Equestrian sport has it’s fair share of thrills, whether wheeling around a rollback turn in the jump-off or charging into the water on cross-country. But one, lesser-known discipline may have the excitement quotient on lockdown, especially when it comes to the rush you get while following a pack of hounds across the open country, leaping tall hedges and dodging low-hanging trees along the way.

But for all that Downton Abbey has done to renew interest in the sport of fox hunting, there are still plenty of misconceptions about its rules, traditions, and stereotypes. To set us straight, we caught up with Chloe Page from the Bedale hunting pack in North Yorkshire to learn her 10 fox hunting truths.

1. Anyone is welcome.

The misconception we are all ‘toffs’ isn’t true!

2. In 2004, the Hunting Act came into effect.

It did not, however, outlaw the ever growing number of people who support and subscribe every year.

3. Drinking is MANDATORY!

I never actually carry a hip flask, but I am notoriously famous for being able to hear one been opened from the other side of the field!

4. You are likely to have two horses.

Especially if you hunt right to the bitter end of the day. ‘Second horse’ usually happens around 1:30 p.m. Many southern packs have a very social and sensible pre-organized [horse] change location. The Bedale (my local hunt), however, does not…. it’s usually nothing short of a Formula 1-style pit stop with A LOT of colorful language.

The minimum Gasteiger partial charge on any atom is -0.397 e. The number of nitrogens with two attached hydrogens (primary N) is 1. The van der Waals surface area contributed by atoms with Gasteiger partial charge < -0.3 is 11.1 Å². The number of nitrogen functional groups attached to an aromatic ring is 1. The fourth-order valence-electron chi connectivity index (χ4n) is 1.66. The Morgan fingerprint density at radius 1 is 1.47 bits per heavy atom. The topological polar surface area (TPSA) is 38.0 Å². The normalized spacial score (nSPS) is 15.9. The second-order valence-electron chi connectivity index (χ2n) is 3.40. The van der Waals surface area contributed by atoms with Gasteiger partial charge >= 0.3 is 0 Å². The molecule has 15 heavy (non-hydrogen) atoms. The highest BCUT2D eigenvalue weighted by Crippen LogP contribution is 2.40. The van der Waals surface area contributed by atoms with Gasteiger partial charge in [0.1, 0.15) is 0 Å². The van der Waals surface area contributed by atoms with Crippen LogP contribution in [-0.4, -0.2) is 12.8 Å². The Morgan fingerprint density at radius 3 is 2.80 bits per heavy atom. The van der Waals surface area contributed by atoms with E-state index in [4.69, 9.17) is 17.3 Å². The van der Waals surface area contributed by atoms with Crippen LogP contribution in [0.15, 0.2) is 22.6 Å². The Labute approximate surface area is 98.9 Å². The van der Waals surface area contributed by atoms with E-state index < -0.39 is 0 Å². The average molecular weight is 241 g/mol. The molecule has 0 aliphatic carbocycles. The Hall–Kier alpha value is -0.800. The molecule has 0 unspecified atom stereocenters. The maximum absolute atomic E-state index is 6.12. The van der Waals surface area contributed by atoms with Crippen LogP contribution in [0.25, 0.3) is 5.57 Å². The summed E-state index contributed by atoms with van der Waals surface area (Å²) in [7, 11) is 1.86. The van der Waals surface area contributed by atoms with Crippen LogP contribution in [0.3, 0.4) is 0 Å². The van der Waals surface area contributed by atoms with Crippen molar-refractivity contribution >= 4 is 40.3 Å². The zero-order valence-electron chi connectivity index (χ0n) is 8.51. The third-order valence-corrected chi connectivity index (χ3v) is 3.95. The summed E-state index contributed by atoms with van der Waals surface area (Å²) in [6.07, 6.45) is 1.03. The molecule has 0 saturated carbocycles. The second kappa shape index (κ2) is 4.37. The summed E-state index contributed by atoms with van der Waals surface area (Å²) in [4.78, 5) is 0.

5. You have to stay on your toes. 

Be aware of your own and your horse’s capabilities and learn who’s who fast. It can mean the difference between a reliable lead or a trip to the Accident & Emergency (A and E) department!

6. Respect your Masters of the day.

To create that five hours of glorious hedge hopping, galavanting and hound work, it most likely took said Master a week of his free time, juggled around a day job to sort out.

7. You must look the part.

Image is everything! (And strictly NO bling.)

8. Avoid the Tumbler’s Cup.

That’s one trophy you don’t want to win.

9. It’s a GREAT dating scene.

I met my husband out hunting as have many others. However, I didn’t initially fancy him, as his outfit was terrible (refer to point 7)!

10. Honor your local farmers and landowners.

They are the core players of the whole sport. Without their support and generosity, a day’s hunting simply wouldn’t happen.

-Photo credit: Nina Edminson Photography. Images courtesy of Chloe Page.